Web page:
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Your First Telescope

Ed Ting

Binoculars Maybe?

Your ideal first telescope may not be a telescope at all, but a pair of binoculars. Perhaps you have a pair lying around the house already. Most experienced astronomers keep a pair of binoculars close by, for quick peeks or for scanning the field of view before using their telescopes. The common recommendation is to get a pair of 7X50's, or at least, 7X35's. The first number "7" is the magnification, the second "50" is the aperture of each objective lens, in mm. You want the largest lenses you can comfortably hold.

Many astronomers opt for 10X50's, although you should make sure in advance that you can hold them steady at that power. It seems that the current trend is towards 10X50's, but I still like the traditional 7X50 size.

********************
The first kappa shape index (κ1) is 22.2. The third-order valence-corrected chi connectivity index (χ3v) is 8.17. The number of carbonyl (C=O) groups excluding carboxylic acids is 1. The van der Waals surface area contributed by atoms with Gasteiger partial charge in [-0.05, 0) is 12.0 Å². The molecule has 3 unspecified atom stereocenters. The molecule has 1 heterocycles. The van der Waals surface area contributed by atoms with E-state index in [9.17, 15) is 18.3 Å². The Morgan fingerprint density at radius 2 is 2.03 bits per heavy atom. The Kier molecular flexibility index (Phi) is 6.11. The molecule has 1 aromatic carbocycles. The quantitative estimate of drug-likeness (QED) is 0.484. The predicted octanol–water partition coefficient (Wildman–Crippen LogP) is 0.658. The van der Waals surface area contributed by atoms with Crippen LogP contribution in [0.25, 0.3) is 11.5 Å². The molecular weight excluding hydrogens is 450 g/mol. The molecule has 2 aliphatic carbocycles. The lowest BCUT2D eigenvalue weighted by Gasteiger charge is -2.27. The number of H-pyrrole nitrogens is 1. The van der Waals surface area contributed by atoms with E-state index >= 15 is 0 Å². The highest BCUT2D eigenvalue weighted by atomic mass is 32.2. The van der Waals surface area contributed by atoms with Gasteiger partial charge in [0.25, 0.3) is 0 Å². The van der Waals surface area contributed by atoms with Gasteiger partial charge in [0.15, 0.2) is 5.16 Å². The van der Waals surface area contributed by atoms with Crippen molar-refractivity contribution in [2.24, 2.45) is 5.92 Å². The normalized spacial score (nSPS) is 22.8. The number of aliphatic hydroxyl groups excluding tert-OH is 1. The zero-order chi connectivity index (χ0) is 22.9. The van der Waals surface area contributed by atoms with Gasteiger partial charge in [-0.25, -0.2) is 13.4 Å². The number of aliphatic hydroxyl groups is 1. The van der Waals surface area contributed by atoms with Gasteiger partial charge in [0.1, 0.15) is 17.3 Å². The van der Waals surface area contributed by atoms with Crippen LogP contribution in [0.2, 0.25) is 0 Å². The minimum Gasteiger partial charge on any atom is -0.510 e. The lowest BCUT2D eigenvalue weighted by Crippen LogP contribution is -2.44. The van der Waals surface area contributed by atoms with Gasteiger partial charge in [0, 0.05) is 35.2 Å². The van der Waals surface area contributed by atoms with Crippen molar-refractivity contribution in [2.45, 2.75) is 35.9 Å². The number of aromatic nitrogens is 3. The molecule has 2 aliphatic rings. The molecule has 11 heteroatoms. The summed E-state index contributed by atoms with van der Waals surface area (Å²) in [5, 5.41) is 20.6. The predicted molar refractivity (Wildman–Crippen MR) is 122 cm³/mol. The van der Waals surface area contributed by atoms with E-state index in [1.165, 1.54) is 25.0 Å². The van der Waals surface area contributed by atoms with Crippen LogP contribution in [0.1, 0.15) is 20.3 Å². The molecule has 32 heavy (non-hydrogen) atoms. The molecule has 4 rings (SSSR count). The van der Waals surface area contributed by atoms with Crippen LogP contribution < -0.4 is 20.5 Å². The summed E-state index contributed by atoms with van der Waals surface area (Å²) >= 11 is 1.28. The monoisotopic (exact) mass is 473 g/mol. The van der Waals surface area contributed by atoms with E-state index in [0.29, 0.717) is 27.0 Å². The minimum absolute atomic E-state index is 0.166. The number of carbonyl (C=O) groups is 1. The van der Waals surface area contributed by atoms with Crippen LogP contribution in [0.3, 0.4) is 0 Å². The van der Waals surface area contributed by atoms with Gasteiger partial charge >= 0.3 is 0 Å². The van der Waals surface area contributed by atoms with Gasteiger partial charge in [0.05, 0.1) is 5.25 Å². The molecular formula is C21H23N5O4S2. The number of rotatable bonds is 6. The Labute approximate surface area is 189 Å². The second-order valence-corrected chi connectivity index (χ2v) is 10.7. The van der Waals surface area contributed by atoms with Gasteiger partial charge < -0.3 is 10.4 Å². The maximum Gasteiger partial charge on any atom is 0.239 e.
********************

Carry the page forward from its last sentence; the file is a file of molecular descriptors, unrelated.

Finally, there are new "giant" binoculars which can give stunning views of the heavens, if you know how to use them. If someone offers you a view through one of these, by all means oblige, but hold off buying a pair for now. You'll know later if you want them.

OK, so binoculars aren't exciting the way telescopes are. Before I leave the topic, allow me to make a final case for good binos:

  1. Cheap binoculars are much, much more useful than cheap telescopes. Trust me on this one.
  2. Good binoculars can last you a lifetime. As you trade up (or down) your telescopes, you'll still need a pair of binos for quick peeks and scanning. As a result, binoculars tend to be something you only buy once (notice, I said tend. there are many notable exceptions to this.)

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